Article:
Posts Tagged ‘haiku’


I read a haiku today.  

“ill-tempered I returned, 

and then in the garden

the willow tree.”

There’s something about a willow tree, the way it extends a caring arm to hold you close. Protected, I read by its trunk as it swayed in the breeze.

It reached for the water, if nothing more but for a simple laugh, dipping its toes in with every sachay of the branches.

I took a garden walk today and that’s what summer is for.

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My book in the grass

The wind

Flipping its pages

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There is a blog I enjoy reading that is a good reminder of why it is good to be young, crafty, organic, and in love, that recently did a post directed at people who, well, I’ll just say for people who describe old bookshops as dangerous.

So here in Paris, there are some essential ex-pat stops.  The first, of Hemingway fame, Sylvia Beach’s Shakespeare and Company, which to this day has been called a socialist utopia masquerading as a bookshop. 

There are couches upstairs and a reference library filled with tattered pages and “To my beloved” inscribings on first pages. 

A working 20s era typewriter can also be found in a small nook and can often be heard in use, though not very effectively as the A key does nothing (makes for very modern writing).  I still do enjoy a peaceful Tuesday afternoon in the shop, reading upstairs, but avoid it on weekends when you will struggle for space, air to breathe, and the cat to pet.

Trumping that though, and I’m dreadfully sorry America, is The Abbey Bookshop, a Canadian haven that often goes unnoticed. 

To my eyes, far more romantic than Shakespeare and Co, often half the price, and literally only a five-minute walk from its British competitor.  The man who owns the shop, Brian, is a polite and zen-like Canadian from whom I get the impression he could both wrestle a Canadian grizzly, and could make you a mean cup of sencha.  That being said, coffee is his drink of choice and he’ll almost always offer you some complete with, of course, maple syrup.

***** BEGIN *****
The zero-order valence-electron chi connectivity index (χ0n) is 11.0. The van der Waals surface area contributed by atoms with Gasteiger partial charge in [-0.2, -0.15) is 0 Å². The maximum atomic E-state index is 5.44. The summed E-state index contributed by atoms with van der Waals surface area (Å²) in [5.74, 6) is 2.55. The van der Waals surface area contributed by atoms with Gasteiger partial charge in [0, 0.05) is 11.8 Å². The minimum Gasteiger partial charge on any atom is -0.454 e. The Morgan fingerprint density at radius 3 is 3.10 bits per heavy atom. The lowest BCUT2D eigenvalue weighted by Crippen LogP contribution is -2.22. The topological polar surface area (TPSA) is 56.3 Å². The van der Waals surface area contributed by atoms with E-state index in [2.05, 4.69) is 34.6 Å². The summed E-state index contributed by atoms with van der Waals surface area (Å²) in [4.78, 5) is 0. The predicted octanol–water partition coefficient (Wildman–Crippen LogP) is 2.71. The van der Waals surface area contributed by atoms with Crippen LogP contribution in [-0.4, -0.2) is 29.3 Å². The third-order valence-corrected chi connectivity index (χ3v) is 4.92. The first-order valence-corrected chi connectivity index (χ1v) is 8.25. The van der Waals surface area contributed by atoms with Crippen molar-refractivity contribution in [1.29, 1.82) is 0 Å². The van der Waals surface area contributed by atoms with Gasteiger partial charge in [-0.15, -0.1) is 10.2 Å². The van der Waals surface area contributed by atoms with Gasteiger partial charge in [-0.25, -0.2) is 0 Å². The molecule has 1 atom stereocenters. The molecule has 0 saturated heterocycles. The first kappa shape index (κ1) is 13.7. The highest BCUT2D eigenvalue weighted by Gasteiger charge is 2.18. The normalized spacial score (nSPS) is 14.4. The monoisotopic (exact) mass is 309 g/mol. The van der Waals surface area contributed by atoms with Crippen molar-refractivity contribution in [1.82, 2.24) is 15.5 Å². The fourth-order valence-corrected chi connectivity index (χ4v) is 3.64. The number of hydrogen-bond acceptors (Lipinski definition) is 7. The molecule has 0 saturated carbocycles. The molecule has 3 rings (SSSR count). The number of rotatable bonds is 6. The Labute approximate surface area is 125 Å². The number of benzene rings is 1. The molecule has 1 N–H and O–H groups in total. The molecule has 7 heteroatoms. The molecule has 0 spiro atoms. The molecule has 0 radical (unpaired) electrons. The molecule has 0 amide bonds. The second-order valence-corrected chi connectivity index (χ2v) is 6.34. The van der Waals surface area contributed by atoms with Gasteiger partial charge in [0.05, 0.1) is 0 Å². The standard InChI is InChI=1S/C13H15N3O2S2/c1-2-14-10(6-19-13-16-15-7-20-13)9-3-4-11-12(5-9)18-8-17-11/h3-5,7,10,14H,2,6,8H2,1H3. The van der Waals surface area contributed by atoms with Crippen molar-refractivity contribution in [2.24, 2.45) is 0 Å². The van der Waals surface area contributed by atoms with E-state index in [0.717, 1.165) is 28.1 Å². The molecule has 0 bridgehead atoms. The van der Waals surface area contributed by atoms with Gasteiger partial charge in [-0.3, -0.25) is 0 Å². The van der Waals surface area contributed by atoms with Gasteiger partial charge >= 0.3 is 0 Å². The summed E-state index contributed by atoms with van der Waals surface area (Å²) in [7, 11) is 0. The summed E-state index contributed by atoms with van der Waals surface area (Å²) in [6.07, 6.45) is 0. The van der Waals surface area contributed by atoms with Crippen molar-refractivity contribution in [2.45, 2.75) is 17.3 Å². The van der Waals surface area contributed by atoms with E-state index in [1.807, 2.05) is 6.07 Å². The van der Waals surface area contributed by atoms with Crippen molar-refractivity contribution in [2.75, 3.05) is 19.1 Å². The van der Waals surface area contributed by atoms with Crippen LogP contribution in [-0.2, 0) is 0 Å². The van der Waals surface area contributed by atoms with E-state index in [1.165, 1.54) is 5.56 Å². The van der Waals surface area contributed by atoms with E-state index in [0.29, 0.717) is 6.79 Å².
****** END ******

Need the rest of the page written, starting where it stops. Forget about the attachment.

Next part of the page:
Though it is the downstairs of the shop that appeals to me.  It has ancient stonewalls and ancient dusty books. 

There are piles and piles of them and you can test your strength and search for one at the bottom, actually quite a fun game that I played last time there while trying to find a book of haiku.


So please, love on your local used bookstore but please don’t invite me as all bookshops take from me hours I don’t have and money I surely don’t either. 


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The American Haiku

“Then I’ll invent

     the American Haiku type:

     The simple rhyming triolet:–

Seventeen syllables?

No, as I say, American Pops:–

Simple 3-line poems”

                         -Jack Kerouac, Reading Notes 1965


…and with that, Kerouac laid out his treatise on the Western Haiku.

Here’s something you might not know: Haiku is both singular and plural.  “I wrote one Haiku.”  “I wrote two Haiku.”  Here’s something you most likely do know: The Haiku was developed over hundreds of years in Japan to be a complete poem in a mere 17 syllables and to compact an entire vision of life into three short lines.  

Arguing that the Japanese language has a syllabic fluidity that western languages do not, Kerouac tossed out the 17 syllable rule and simply kept the three line vision of life.  

So here’s some Kerouac’s grand masterworks:


“The windmills of 

    Oklahoma look

In every direction.”


“One flower

    on the cliffside

Nodding at the canyon.”


“In the medicine cabinet

     the winter fly

Has died of old age.”


I had a friend once  in High School and we wrote notes to one another in English class solely in Haiku.  We had to communicate everything, from how we were feeling, to what yesterday’s homework was, all in three short lines.  Do it enough, and it changes the way you look at things.  

Life becomes distilled.

Here is an often favorited Kerouac quote form before his Haiku days, from the begining of On the Road.

“The only people for me are the mad ones, the ones who are mad to live, mad to talk, mad to be saved, desirous of everything at the same time, the ones who never yawn or say a commonplace thing, but burn, burn, burn, like fabulous yellow roman candles exploding like spiders across the stars and in the middle you see the blue centerlight pop and everybody goes “Awww!””

… a tad scattered, no?  He is caught up in the action, not the master of his own world.  And here is some prose from after his Haiku satori.  This was a travel piece for Holiday Magazine in 1963:

Oklahoma— in any direction flat, pure, quiet.  Cows rushing like dots as tho they were as far away as Nebraska.  Grain elevators waiting for the farmers to come home from church.  Grain elevators, like tall trucks waiting for the road to approach them.  Radio antennae hard to see somewhere…. Windmills looking in every direction.”

So next time life seems more complicated than it needs to be, try to compress your entire world view into three lines, and read it over, and write it over, and commit to those three lines and then do it again. I mean, despite the e-mails and the phone calls and the bills to pay and the dog to feed, life really just is a few lines.  

And how simple and myseterious those lines are.

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